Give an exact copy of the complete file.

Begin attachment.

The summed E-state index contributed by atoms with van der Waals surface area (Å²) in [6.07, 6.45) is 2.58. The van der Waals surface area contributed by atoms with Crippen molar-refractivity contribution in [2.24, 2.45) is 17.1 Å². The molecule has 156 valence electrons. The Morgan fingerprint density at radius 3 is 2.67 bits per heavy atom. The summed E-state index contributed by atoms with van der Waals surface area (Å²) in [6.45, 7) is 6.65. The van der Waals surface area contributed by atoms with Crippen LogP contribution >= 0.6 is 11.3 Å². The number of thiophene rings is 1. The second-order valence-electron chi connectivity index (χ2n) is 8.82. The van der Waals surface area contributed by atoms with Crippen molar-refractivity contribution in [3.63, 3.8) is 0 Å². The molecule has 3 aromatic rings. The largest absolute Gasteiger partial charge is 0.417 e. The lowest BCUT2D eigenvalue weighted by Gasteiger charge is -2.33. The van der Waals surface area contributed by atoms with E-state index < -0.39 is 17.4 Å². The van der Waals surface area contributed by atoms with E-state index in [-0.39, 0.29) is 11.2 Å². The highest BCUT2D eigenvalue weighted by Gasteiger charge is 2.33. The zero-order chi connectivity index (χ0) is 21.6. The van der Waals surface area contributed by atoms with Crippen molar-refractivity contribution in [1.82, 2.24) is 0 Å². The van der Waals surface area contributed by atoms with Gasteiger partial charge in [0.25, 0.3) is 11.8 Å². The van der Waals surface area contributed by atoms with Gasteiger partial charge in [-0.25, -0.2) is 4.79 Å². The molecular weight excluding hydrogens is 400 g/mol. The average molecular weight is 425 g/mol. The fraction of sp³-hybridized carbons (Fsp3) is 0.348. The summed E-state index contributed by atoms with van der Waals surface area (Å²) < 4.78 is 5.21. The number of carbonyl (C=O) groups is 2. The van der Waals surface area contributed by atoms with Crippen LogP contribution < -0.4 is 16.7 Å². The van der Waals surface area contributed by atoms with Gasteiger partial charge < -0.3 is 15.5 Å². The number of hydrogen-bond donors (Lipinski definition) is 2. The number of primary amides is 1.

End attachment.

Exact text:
The summed E-state index contributed by atoms with van der Waals surface area (Å²) in [6.07, 6.45) is 2.58. The van der Waals surface area contributed by atoms with Crippen molar-refractivity contribution in [2.24, 2.45) is 17.1 Å². The molecule has 156 valence electrons. The Morgan fingerprint density at radius 3 is 2.67 bits per heavy atom. The summed E-state index contributed by atoms with van der Waals surface area (Å²) in [6.45, 7) is 6.65. The van der Waals surface area contributed by atoms with Crippen LogP contribution >= 0.6 is 11.3 Å². The number of thiophene rings is 1. The second-order valence-electron chi connectivity index (χ2n) is 8.82. The van der Waals surface area contributed by atoms with Crippen molar-refractivity contribution in [3.63, 3.8) is 0 Å². The molecule has 3 aromatic rings. The largest absolute Gasteiger partial charge is 0.417 e. The lowest BCUT2D eigenvalue weighted by Gasteiger charge is -2.33. The van der Waals surface area contributed by atoms with E-state index < -0.39 is 17.4 Å². The van der Waals surface area contributed by atoms with E-state index in [-0.39, 0.29) is 11.2 Å². The highest BCUT2D eigenvalue weighted by Gasteiger charge is 2.33. The zero-order chi connectivity index (χ0) is 21.6. The van der Waals surface area contributed by atoms with Crippen molar-refractivity contribution in [1.82, 2.24) is 0 Å². The van der Waals surface area contributed by atoms with Gasteiger partial charge in [0.25, 0.3) is 11.8 Å². The van der Waals surface area contributed by atoms with Gasteiger partial charge in [-0.25, -0.2) is 4.79 Å². The molecular weight excluding hydrogens is 400 g/mol. The average molecular weight is 425 g/mol. The fraction of sp³-hybridized carbons (Fsp3) is 0.348. The summed E-state index contributed by atoms with van der Waals surface area (Å²) < 4.78 is 5.21. The number of carbonyl (C=O) groups is 2. The van der Waals surface area contributed by atoms with Crippen LogP contribution < -0.4 is 16.7 Å². The van der Waals surface area contributed by atoms with Gasteiger partial charge < -0.3 is 15.5 Å². The number of hydrogen-bond donors (Lipinski definition) is 2. The number of primary amides is 1.